There are tons of these little "retro console" devices lately—the Bittboy, LDK-game, etc.—that people just treat as emulation devices, when they actually have hidden potential for running native game software as well, with more power than you can get out of them through an emulator. (They're actually usually as powerful as the original PSP, but only have the GPU capabilities of the GBA, making these consoles into a sort of unique alternate-history blend of 2001-2004 era gaming.)
But no games are being written directly for these devices, because they're all slightly-differently specced: different screen-sizes; different amounts of RAM; etc.
A hypothetical PICO-16 "platform", in my mind, would basically be an abstraction over the cross-section of native capabilities of these devices (with maybe some additional tasteful constraints on top), while still allowing to take advantage of the full hardware in a way you can't by just e.g. writing SNES or GBA homebrew.
Maybe the "platform" could even come in a few separate "profiles", where games could be either targeted to a specific minimum profile, or could respec themselves to the highest profile supported (sort of like how Z-Machine games work in detecting the VM's multimedia capabilities.) Take it far enough and PICO-8 could just be the base PICO-16 profile!
One of the things I found myself doing with PICO-8's setup was prematurely optimizing code for size, which presented a new kind of puzzle(how to express things in fewer Lua tokens) but didn't feel good in terms of authoring finished work(I made a nice 3D maze wireframe renderer - and then stopped there). So with my own fantasy console I'm prioritizing other things beyond size/retro aesthetic, while still thinking about limitations. "Diversity" has become one of those things: you will have some ability to swap out graphics and sound cores, and use a variety of programming languages. The fixed spec approach makes it harder to make each part really distinctive and not just another "tiles and sprites and chiptunes" doddle.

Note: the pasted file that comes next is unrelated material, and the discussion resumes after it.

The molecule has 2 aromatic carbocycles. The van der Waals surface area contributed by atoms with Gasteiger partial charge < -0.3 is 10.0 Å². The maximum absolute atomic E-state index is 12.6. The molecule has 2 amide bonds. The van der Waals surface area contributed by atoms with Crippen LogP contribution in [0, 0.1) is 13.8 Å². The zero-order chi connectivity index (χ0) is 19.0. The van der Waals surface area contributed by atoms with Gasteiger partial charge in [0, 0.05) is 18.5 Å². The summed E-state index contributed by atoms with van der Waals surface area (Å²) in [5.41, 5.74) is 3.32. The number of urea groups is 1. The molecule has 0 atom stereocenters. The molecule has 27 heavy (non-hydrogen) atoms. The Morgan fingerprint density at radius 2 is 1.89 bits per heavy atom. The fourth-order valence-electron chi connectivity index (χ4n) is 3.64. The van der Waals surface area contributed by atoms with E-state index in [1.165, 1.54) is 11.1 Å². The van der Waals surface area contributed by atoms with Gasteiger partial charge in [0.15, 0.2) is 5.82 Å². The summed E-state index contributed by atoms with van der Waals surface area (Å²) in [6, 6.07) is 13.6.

Since I made the foolish decision to support 3D cores it's taken a while to get a renderer going, though, and I finally decided to speed things up by releasing with 2D first and adding more later.
Current release plan is to get some builds out late August/early September, both free and paid(paid simply gets the updates faster). Then later on, I can think about plans to open up development. PICO-8 took about two years from conception to release and I'm getting to around the end of year one of mine, and just about everything has had multiple iterations, but the first release will be a basic "run at the command line, code in your text editor, store assets in the file system" kind of environment. Releasing means I think the basic design is mostly settled, so after that all the UI and IDE functions will become possible.
The CPU in the Playdate prototype runs at 216MHz. The numbers aren't directly comparable, but I'd wager that the Playdate will have _significantly_ more headroom.
The way I imagined it working was a simple instruction set emulator that mmap()ed ROM images and had a fixed RAM size (in the order of 64k). Have an adjustable resolution, but simple fantasy console style display. Also the option to allow the apps to call host commands.
It would be ideal for things like volume controls, and pop up calculators etc. Maybe a really lightweight Winamp style mpd front-end.
Initially this struck me as an idea when I was hunting for what was eating memory on a 256Meg machine. I found the Volume control (one slider, and a menu dock item) required 4meg to operate.
In other words, for my needs, TIC-80 is still entirely dominated by just using https://github.com/rust-console/gba to write GBA homebrew in Rust. (And everything has a GBA emulator. Everything!)